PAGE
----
domed, and squashed in the centre by the heart. When it contracts
it flattens and increases the space above it. When it relaxes
the abdominal contents push it up again. The proportion of breathing
which is diaphragmatic varies from person to person. For instance
breathing in children and pregnant women is largely diaphragmatic,
and there is said to be more diaphragmatic respiration in women
than in men.
The process is helped by the ribs which move up and out also
increasing the space available. The complexity of breathing increases
as does the need for efficiency. In quiet respiration,
say whilst lying on ones back, almost all movement is diaphragmatic
and the chest wall is still. This will increase thoracic volume
by 500-700ml. The expansion of the lung deforms the flexible
walls of the alveoli and bronchi and stretches the elastic fibres
in the lung. When the diaphragm relaxes elastic recoil and abdominal
musculature reposition the diaphragm again.
Deeper respiration brings in the muscles of the chest
wall, so that the ribs move too.
We must therefore understand the skeleton and muscular system
of the thoracic wall.
The 12 pairs of ribs pass around the thoracic wall, articulating
via synovial joints with the vertebral column - in fact two per
rib. The ribs then curve outwards then forwards and downwards
and attach to the sternum via the flexible costal cartilages.
The first seven pairs of ribs (true ribs) attach directly, the
next five hitch a lift on each other and the last two float i.e.
are unattached. Costal cartilages are flexible. The first rib
is rather different, short, flattened above and below and suspended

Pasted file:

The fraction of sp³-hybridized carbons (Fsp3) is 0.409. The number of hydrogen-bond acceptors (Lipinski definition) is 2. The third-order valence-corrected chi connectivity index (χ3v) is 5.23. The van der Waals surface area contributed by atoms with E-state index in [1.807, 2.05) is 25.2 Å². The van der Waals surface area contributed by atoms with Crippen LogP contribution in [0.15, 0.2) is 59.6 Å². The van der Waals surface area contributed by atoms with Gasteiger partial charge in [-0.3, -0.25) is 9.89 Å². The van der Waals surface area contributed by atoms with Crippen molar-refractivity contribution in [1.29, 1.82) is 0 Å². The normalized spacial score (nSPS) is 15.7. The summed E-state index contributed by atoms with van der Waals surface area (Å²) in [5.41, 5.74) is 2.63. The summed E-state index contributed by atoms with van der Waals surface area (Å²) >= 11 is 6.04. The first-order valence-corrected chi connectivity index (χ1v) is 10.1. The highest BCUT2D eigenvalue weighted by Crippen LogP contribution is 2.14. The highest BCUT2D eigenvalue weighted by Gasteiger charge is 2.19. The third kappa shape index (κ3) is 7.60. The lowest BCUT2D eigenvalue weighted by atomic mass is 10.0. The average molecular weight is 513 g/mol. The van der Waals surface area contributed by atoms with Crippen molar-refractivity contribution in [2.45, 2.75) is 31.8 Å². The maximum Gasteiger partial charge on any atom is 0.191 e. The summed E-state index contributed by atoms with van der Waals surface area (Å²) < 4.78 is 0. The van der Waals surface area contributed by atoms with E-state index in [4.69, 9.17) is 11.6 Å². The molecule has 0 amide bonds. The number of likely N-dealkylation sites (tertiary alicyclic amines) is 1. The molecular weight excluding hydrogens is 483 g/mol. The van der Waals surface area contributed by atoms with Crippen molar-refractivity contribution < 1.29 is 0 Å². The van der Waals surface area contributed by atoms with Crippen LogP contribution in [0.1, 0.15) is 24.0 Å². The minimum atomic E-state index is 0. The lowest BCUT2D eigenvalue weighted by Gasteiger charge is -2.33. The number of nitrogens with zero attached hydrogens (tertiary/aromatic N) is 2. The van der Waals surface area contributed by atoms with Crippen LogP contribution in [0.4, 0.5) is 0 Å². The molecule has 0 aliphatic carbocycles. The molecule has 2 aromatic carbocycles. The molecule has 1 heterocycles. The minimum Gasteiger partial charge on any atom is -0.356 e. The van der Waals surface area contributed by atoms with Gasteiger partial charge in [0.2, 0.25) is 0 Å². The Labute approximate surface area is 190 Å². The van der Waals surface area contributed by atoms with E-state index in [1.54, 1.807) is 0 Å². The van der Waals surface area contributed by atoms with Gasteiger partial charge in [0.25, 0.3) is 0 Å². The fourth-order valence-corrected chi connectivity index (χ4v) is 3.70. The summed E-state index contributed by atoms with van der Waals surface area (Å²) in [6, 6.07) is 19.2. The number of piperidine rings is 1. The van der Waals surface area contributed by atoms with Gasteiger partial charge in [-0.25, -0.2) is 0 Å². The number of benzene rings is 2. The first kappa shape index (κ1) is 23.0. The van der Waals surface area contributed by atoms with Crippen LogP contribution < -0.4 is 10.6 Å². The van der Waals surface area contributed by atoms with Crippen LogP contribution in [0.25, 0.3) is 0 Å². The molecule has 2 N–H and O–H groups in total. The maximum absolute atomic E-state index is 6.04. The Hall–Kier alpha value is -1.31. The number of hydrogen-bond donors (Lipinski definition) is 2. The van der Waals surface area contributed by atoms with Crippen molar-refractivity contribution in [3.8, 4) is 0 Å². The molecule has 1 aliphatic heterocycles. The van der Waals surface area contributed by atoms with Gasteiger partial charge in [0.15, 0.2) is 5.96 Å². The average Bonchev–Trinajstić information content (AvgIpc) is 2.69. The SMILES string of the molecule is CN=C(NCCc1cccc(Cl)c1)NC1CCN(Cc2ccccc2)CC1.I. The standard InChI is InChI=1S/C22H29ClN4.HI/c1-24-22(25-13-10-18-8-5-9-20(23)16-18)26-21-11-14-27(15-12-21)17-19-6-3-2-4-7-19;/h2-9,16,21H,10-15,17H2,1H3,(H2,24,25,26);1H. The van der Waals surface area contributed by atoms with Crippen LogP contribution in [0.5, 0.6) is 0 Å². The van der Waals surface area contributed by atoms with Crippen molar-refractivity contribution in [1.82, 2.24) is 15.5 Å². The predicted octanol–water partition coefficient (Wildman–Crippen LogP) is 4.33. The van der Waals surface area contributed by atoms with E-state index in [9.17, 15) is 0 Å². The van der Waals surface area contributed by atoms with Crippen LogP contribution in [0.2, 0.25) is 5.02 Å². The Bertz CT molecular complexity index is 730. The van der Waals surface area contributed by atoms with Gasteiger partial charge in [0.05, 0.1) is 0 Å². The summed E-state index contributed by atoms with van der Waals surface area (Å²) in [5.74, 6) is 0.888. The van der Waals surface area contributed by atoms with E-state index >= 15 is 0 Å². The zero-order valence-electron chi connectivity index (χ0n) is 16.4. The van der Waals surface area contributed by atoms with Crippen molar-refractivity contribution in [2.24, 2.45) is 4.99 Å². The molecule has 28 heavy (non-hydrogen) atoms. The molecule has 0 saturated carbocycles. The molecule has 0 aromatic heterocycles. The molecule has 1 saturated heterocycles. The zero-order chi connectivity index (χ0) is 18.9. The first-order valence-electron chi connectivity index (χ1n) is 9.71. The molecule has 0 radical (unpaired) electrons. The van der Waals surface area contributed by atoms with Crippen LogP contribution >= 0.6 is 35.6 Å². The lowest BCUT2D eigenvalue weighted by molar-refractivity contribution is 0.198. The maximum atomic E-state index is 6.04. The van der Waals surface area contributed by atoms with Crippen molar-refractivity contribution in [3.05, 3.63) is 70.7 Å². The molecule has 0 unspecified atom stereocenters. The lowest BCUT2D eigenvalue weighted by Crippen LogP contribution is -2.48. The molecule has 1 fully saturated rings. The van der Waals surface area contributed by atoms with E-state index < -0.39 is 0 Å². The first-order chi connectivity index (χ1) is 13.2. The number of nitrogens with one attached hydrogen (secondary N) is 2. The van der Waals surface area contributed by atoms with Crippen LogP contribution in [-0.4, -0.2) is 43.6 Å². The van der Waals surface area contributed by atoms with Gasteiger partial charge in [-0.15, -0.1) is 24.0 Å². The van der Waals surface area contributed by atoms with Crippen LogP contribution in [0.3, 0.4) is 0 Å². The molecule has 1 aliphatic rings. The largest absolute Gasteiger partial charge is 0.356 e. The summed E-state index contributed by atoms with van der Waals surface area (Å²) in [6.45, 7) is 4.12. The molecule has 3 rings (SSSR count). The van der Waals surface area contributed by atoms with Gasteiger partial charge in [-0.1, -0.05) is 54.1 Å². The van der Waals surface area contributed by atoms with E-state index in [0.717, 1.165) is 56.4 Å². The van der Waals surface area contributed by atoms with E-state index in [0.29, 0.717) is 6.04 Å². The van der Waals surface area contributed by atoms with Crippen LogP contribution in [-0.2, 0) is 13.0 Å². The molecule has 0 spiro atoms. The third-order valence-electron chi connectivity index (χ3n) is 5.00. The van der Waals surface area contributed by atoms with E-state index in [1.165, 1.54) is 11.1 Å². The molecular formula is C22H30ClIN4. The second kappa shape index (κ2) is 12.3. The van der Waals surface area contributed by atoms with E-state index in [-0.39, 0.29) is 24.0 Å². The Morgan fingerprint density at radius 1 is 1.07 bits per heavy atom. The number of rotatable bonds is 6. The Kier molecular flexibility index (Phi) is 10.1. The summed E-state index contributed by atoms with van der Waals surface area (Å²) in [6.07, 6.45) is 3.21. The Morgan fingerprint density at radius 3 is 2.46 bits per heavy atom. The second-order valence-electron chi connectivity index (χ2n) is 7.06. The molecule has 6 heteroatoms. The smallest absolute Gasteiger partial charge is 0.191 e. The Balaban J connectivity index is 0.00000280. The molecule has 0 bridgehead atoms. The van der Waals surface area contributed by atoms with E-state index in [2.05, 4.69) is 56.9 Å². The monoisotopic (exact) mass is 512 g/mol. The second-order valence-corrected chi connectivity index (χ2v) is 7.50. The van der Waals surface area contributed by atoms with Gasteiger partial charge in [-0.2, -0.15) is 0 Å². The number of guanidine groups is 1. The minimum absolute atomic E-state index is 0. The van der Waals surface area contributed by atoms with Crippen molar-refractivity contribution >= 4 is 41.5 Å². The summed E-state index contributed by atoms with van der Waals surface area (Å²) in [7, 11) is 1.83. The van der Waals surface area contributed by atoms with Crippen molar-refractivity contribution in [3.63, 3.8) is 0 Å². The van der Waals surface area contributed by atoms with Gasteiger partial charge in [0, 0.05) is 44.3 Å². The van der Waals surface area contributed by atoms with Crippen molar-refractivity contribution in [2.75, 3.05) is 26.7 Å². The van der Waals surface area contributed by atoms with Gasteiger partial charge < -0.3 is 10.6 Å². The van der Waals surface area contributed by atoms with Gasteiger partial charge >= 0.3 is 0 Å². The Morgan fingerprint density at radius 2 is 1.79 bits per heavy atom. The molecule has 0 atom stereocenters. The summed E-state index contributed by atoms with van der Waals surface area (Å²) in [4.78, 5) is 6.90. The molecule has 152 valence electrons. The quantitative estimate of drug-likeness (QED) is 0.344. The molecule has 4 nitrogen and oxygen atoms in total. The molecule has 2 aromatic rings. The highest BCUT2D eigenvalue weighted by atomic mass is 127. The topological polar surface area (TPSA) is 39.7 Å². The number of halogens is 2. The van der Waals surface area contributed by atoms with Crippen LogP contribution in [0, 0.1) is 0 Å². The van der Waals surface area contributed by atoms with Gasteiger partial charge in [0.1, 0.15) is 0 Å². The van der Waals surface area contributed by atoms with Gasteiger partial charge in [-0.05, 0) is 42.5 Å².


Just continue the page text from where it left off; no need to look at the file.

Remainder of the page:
beneath a set of fairly hefty muscles passing up into the neck,
the scalene muscles. Between the ribs run two sets of intercostal
muscles, the external intercostals running forward and downwards,
the internal intercostals running up and back. These two muscle
sheets thus run between ribs with fibres roughly at right angles.
When they contract each rib moves closer to its neighbours. Because
the lowest ribs float, and the first rib is suspended from the
scalene muscles contraction of the intercostal muscles tends
to lift rib two towards rib 1, and so on. The ribs are all, therefore
pulled up towards the horizontal, increasing anteroom-posterior
and lateral thoracic diameters.
These movements are sometimes divided intopump handle movements,
the rib abducting on its vertebral joints and bucket handle
movements, the rib rotating on its axis around anterior and
posterior attachments: these are not necessarily helpful.
With more and more effort put into deeper and deeper breathing
the scalene muscles of the neck contract, raising the first rib
and hence the rest of the cage, then other neck muscles and even
those of the upper limb become involved. A patient with difficulty
in breathing often grips a table edge in order to stabilise the
limbs so that their muscles can be used to help in moving the
The lungs sometimes fail to maintain an adequate supply of air.
The earliest cases of this are seen in infant respiratory distress
syndrome. In premature infants (less than about 2 lbs or 37 weeks
the cells which make surfactant are not yet active. Surfactant
reduces the surface tension in the fluid on the surface of the
alveoli, allowing them to expand at the first breath, and remain
open thereafter. The sacs either fail to expand, or expand then
collapse on expiration and result in laboured breathing. In adults
a similar syndrome is due to accidental inhalation of water,
smoke, vomit or chemical fumes.
Acute bronchitis is due to infection of the bronchial tree, which
may have impaired function due to fluid accumulation. Pneumonia
involves the lung proper. Lung cancers a malignancy that may
spread to other tissues via the lymphatics in the lung roots.
Return to Human Biology Course Notes
This page is maintained by Steve